China unveils coast guard to handle sea conflict
More News from Agence France-Presse
The China Coast Guard integrates the functions of marine surveillance, the existing coast guard which came under the police, fisheries law enforcement and Customs’ anti-smuggling maritime police.
The divisions “that were not allowed to be equipped with weapons can be armed now,” Yang Mian, professor of international relations at the Communication University of China, was quoted as saying by the Global Times newspaper.
“The new agency will also make our law enforcement more powerful.”
The new agency will “have reasonable and legal law enforcement equipment” and “detect and rapidly handle in accordance with the law acts that harm China’s maritime rights and interests,” Zhang Junshe, a military researcher, wrote in a commentary in the PLA Daily.
Tensions have been growing over China’s island disputes with Japan and other neighbors.
Chinese surveillance ships have frequently approached disputed islands in the East China Sea, which Japan controls and knows as the Senkakus but China claims as the Diaoyus, after Tokyo nationalized some of them last September.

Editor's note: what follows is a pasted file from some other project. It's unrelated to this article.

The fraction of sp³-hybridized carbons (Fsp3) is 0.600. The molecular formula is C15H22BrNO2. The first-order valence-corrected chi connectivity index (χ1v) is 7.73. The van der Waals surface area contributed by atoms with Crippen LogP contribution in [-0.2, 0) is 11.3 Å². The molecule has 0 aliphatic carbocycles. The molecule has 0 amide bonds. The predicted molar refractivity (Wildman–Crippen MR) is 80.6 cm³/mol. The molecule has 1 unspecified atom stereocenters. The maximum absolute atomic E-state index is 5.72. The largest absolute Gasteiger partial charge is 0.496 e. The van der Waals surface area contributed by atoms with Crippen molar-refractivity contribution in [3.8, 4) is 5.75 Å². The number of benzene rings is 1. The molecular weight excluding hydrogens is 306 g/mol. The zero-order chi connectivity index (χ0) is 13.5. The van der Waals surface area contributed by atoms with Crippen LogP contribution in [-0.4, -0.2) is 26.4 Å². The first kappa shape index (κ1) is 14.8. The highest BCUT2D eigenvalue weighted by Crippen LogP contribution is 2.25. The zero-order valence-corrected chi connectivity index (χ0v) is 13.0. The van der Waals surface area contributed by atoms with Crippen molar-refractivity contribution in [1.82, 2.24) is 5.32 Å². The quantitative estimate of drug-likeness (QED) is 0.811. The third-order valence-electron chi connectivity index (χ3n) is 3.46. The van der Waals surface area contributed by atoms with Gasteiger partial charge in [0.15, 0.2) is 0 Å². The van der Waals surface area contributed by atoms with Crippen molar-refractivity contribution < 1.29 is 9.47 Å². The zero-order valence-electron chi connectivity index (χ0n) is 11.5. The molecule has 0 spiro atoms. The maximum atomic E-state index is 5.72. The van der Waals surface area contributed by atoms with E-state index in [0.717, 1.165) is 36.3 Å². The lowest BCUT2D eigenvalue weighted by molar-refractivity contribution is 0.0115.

The Philippines and Vietnam have accused Beijing of aggressively asserting its extensive claims in the South China Sea, although tensions have abated slightly with Hanoi in recent weeks.
With an eye on the rows, the United States has strengthened military cooperation with Japan and the Philippines — which are both treaty-bound allies — as well as with former war adversary Vietnam.
Zhang said the new agency will deal with conflicts in the disputed waters according to Chinese law.
That “will… show the international community that China has undisputable jurisdiction over the waters,” he said.
Disclaimer: The comments uploaded on this site do not necessarily represent or reflect the views of management and owner of INQUIRER.net. We reserve the right to exclude comments that we deem to be inconsistent with our editorial standards.
To subscribe to the Philippine Daily Inquirer newspaper in the Philippines, call +63 2 896-6000 for Metro Manila and Metro Cebu or email your subscription request here.
Factual errors? Contact the Philippine Daily Inquirer's day desk. Believe this article violates journalistic ethics? Contact the Inquirer's Reader's Advocate. Or write The Readers' Advocate:
c/o Philippine Daily Inquirer Chino Roces Avenue corner Yague and Mascardo Streets, Makati City,Metro Manila, Philippines Or fax nos. +63 2 8974793 to 94